FJ: They do. It is rarely seen though. It’s a lot more talked about and studied and written about by academics than it is something that is implemented, in my experience. Sometimes I think that this question about poetry and healing is a vestigial question. It’s a hang-up that poets have, because that’s how poetry supposedly should be thought of. For millennia, poetry has been thought of as a vehicle for grief. Then we say it’s also oral history and other things. It’s not just one thing. Today there are many ways for us to heal or to seek healing through various mediums. Everything is actually so prescribed that the notion of the question for me is problematic because it wants poetry to serve as a possible prescription in a mechanical world. Maybe ultimately poetry is only able to serve that function for just one person, maybe the one who writes it.

DS: In Textu, a beautifully composed pocket-sized gem, you demonstrate a uniquely created form of poetry. You provide readers the explanation of “the Textu” by explaining that each poem “be exactly 160 characters long, specific to text-message parameters.” Did you find this structure in any way limiting to your creative expression, or did it serve as a welcome challenge?

FJ: It was very welcome. It gave air to the compulsions I was dealing with so I was very obsessive about taking the world in, trying to get it out in 160. I also thought it was an interesting moment artistically to have art be somewhat of a historical document: knowing that the text message is on its way to being obsolete in the sense that you have so many forms of communication that require no character count. People are always like, “Yeah, that’s what I do on Twitter!” and they don’t know that, no, Twitter is 140, and already people don’t communicate anything meaningful on it. You can upload or include hyperlinks, bits, etc… I already knew that texting, which will continue to exist, is much more intimate like poetry is. It’s much more private. I wanted a documentation of the intimacy of that language in that format to see what happens. I don’t know. Maybe Textu will seem to be a book more worthwhile ten or twenty years from now. Maybe I’ll look at it twenty years from now and laugh.

DS: Poetry has found a substantial following by way of social networking, providing exposure to artists such as Christopher Poindexter, R.M. Drake, and Rupi Kaur. In previous talks about Textu, you advised that you would send many of your original messages to loved ones after creation. Do you feel that a project such as Textu allows for a level of accessibility to poetry that didn’t always exist?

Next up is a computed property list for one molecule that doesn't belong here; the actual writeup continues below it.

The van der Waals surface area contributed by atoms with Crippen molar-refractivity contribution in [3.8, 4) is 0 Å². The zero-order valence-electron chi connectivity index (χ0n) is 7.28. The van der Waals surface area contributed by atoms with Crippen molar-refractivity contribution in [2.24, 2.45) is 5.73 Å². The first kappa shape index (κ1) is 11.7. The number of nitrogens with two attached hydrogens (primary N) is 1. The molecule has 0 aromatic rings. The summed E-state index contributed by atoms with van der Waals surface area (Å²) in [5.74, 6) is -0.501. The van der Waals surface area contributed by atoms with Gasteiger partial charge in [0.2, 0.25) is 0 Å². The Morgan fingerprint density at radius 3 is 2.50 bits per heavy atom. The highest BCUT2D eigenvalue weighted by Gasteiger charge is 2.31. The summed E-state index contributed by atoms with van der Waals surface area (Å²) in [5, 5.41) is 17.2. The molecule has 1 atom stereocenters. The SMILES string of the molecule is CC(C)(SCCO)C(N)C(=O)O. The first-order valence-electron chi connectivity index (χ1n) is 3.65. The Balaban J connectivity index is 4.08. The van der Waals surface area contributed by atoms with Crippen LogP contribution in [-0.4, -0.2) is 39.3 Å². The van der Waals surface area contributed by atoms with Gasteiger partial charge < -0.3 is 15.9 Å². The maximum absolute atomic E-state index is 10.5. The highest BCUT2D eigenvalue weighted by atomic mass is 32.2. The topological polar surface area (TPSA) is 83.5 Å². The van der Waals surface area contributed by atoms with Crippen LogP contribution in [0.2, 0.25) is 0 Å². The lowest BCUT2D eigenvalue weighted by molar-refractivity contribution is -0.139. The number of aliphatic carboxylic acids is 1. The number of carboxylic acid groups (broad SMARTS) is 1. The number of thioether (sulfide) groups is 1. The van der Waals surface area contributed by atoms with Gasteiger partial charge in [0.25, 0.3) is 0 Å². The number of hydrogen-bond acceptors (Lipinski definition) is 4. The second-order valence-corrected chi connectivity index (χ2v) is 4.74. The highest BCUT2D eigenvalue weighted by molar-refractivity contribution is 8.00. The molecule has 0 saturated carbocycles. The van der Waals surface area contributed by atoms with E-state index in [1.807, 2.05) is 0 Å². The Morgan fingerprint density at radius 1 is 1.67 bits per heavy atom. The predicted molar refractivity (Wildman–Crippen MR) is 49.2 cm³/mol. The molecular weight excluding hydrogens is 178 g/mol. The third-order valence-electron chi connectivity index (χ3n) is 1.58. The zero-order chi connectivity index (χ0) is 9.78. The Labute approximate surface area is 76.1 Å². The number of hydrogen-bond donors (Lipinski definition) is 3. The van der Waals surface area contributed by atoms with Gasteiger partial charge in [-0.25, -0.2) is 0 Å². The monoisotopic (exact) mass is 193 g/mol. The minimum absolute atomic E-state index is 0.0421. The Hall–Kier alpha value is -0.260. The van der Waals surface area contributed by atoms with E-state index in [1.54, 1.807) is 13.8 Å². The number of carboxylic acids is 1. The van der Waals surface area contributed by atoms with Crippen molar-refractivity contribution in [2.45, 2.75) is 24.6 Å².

FJ: I can’t make such a claim. Maybe Textu is the opposite. It’s the manifestation that it is true that poetry can exist in all forms, you just have to find it and give it form. I don’t know if Textu necessarily is a public service for poetry’s reach into the world. Who the hell reads poetry? Very few people.

DS: I feel it’s becoming—in short bits—much more mainstream. People are getting a feel for poetry who maybe would have never been exposed to it prior. I see people, even celebrities, sharing little bits of poetry across social media platforms. I hope that in these smaller formats, that if it’s compact enough—there is an idea that maybe people are going to have a bit of poetry that they would have never experienced before.

FJ: It exists in ways—in an app that sends you a poem-a-day kind of thing, but the other problem with that is again that the poems are going to be guided by such things. The poems in Textu are not always easily accessible. The methodology of trying to make poetry reach more public makes one think about what kind of a poem will an average Joe stomach. So, you end up promoting a certain idea of poetry. That still recreates the same circles that exist in the literary world. We like to think of ourselves as some unique little pocket in America or in the Western world of great liberal thinkers. We’re no different than the rest of the culture. Maybe we’re not alt-right but I think we’re quite representative of the imperial citizen in the liberal age.

DS: In 2006, you translated three collections of Palestinian poet Mahmoud Darwish with The Butterfly’s Burden. You have received and additionally been nominated for various awards for your work in translation. Has your background with translation influenced the way you approach new creative work?

Translation is a very close form of reading. If you’re able to achieve a close form of reading then you perform an act of translation. The other way is to say that translation is an act of original literary criticism.

FJ: Translation is a very close form of reading. If you’re able to achieve a close form of reading then you perform an act of translation. The other way is to say that translation is an act of original literary criticism. In that sense, you get to notice what you get to notice. If someone else does the same things that I’ve done, they might have a different relationship with their own idea of language than I have from the experience I’ve had with translation. One of the earliest things that I learned in the process of translation is that any body of work that seems to be worthwhile exists in part because that poet has created their own private dictionary. Kilito, a Moroccan critic, says that he believes, “You write one book in your life and you spend the rest of your life trying to write it better than you did the first time.” Such an endeavor means that you inevitably create your own lexicon, your own private lexicon. Then you have to be aware that you have created this. After that step, you have to know what to do with it and how to develop it, how not to continue to repeat it. It has to evolve. That’s the major thing I’ve learned from sitting with this large body of work for different poets. You see that when you go through these you’re actually going through their relationship with language. Then you realize that this is what you will have to go through as a writer.